October 30–31, 2016: Training
October 31–November 2, 2016: Tutorials & Conference
New York, NY

Operationalizing risk

Bruce Potter (KEYW Corporation)
2:10pm–2:50pm Tuesday, 11/01/2016
Tools and processes
Location: Trianon Ballroom Level: Intermediate
Average rating: ****.
(4.67, 9 ratings)

Prerequisite knowledge

  • A reasonable knowledge of the breadth of cybersecurity concerns within a contemporary enterprise (e.g., the categories within NIST Cybersecurity Framework core)
  • Familiarity with a control framework such as NIST 800-53 (useful but not required)
  • A general understanding of IT and IT security

What you'll learn

  • Explore templates, processes, and examples that you can use to perform an assessment
  • Learn a repeatable methodology that works for most organizations as an entree into security risk assessments

Description

Regardless if you’re writing code, deploying a network, or managing an existing enterprise, building and operating a secure, defensible system is really about managing risk. All security controls, operational and technical, can only be appropriately applied when you understand the risks to the system. Without applying controls with regard to risk, you are not necessarily making the system more secure but rather are hoping that your controls will have a meaningful impact on the system. When risk is considered, you are investing your time and energy in the areas that provide the most meaningful protection.

In order to properly understand the risk associated with your system, you must perform a risk assessment. The challenge many face is there is no single security risk assessment process. In fact, there are few formally documented risk assessment processes, and the few that are documented, including FAIR, NIST 800-30r1, and CyberVAR, can be difficult to understand and execute. While there are many professional services organizations that can perform a risk assessment for you, these activities are often costly and may vary wildly depending on the skill of the assessor.

Bruce Potter presents a pragmatic risk assessment process that you can use immediately to do your own assessment. The risk assessment process follows this basic flow: data gathering and elicitation, creating a system representation documenting threats and vulnerabilities, rolling up the risks, and documenting the results. This process has been refined over the last 15 years, utilizing parts of existing risk assessment processes and feedback from numerous clients.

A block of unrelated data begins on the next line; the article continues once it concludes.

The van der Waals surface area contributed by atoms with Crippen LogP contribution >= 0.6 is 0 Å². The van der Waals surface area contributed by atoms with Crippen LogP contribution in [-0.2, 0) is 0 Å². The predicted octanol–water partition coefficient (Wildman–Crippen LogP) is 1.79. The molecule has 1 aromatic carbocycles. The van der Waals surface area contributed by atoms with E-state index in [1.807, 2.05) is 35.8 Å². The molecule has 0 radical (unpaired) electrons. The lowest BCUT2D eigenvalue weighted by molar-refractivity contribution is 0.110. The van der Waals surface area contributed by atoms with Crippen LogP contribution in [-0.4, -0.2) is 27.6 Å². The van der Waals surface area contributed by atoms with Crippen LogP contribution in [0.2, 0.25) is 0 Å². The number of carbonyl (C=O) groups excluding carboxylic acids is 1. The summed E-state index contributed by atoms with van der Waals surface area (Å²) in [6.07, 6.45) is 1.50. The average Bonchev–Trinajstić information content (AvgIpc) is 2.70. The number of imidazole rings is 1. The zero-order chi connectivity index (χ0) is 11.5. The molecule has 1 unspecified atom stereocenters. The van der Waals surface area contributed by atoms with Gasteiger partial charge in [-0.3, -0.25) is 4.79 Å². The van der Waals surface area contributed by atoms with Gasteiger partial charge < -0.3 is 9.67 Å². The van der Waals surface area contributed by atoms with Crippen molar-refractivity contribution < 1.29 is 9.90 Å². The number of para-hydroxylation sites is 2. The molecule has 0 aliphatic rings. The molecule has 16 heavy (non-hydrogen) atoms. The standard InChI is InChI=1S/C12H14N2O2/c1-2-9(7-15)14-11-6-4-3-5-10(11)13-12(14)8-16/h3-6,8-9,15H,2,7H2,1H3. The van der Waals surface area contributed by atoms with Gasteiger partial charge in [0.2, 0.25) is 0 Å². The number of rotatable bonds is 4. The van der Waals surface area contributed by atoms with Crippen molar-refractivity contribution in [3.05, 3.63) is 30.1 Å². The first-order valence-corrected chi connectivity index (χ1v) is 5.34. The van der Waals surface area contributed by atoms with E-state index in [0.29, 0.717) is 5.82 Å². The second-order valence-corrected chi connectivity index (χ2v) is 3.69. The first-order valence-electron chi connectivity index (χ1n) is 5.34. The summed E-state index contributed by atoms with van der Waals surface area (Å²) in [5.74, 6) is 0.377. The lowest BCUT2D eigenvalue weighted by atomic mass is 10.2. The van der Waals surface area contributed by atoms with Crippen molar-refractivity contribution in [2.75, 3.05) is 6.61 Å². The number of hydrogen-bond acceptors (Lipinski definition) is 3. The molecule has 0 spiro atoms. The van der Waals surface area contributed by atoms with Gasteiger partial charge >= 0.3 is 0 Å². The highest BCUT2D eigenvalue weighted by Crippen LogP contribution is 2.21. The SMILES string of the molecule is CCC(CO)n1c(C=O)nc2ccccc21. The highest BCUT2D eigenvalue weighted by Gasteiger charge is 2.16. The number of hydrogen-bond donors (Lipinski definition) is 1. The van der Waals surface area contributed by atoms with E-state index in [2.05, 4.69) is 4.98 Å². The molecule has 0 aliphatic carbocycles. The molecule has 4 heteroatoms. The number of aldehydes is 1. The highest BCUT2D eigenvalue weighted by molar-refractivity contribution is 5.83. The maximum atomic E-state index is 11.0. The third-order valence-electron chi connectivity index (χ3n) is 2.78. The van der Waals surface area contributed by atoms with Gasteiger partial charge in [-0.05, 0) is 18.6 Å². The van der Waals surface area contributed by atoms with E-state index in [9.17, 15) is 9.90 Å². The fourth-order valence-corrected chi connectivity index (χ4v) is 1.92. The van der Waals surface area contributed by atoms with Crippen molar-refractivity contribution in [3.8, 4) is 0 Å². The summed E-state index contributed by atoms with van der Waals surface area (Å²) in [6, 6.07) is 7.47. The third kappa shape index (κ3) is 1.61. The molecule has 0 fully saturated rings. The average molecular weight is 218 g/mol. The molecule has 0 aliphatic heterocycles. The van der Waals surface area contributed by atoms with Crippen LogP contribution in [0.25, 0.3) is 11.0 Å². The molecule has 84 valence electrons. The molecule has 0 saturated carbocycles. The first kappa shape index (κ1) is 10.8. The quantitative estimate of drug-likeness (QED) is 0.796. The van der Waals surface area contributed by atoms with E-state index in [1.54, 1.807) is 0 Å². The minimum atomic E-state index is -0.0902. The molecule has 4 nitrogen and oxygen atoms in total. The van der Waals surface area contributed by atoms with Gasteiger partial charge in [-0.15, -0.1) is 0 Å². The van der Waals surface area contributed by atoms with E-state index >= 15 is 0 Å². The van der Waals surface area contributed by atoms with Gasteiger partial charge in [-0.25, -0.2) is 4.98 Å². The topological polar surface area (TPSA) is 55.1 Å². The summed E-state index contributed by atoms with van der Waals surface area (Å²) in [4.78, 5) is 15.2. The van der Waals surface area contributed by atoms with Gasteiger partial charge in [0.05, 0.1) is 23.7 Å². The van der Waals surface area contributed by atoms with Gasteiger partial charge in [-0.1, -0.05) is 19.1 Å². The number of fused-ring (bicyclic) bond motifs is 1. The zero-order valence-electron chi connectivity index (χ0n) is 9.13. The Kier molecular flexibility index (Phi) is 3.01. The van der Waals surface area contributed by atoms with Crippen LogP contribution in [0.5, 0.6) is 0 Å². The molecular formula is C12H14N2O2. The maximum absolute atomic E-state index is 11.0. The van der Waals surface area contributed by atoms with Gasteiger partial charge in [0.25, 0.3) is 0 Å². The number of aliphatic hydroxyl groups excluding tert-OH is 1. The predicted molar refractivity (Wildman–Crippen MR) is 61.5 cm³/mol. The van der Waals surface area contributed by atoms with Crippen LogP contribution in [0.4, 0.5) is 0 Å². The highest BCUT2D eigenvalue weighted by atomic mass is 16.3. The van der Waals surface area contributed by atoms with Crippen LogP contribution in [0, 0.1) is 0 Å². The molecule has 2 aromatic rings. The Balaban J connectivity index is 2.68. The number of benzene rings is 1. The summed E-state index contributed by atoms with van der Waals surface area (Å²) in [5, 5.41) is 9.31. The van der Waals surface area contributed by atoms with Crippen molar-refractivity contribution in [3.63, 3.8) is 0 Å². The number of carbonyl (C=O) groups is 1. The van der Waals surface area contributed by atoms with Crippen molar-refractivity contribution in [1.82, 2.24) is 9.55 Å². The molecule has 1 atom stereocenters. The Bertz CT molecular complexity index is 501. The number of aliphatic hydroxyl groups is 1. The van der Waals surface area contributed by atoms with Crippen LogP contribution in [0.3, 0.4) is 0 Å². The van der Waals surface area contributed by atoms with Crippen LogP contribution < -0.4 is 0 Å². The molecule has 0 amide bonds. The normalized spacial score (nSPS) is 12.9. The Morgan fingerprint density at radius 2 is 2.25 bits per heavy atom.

Bruce will also provide templates for the documents and worked examples. Each documented risk will contain information on the risk itself and its impact and likelihood, a technical description of how the risk would be realized, short-term remediation actions, and long-term remediation activities. Risks, when properly documented, can be drivers for positive change in an organization. By the end of the talk, you’ll be able to use these concrete documents—and the associated processes—to jump-start your risk assessment activities.

Photo of Bruce Potter

Bruce Potter

KEYW Corporation

Bruce Potter is the CTO of the KEYW Corporation. Bruce has over 20 years of experience tackling high-end information security research and engineering problems. Over his career, Bruce has built and lead teams focused on hard problems in information security, such as cybersecurity risk analysis, telecommunications security, system and network engineering, computer and information security, advanced software analysis techniques, wireless security, and IT operations best practices. Bruce is also the founder of the Shmoo Group, a nonprofit think tank comprising security, privacy, and crypto professionals who donate time to information security research and development. Bruce assists in the organization of ShmooCon, an annual computer security conference in Washington, DC. The most recent conference had over 2,000 attendees from a broad cross section of the security community and included presentations by industry professionals on a variety of contemporary security issues. Bruce has authored many publications and has delivered numerous presentations at various security and network conferences and private events, including DefCon, Black Hat USA, ShmooCon, the United States Military Academy, Johns Hopkins University, and the Library of Congress.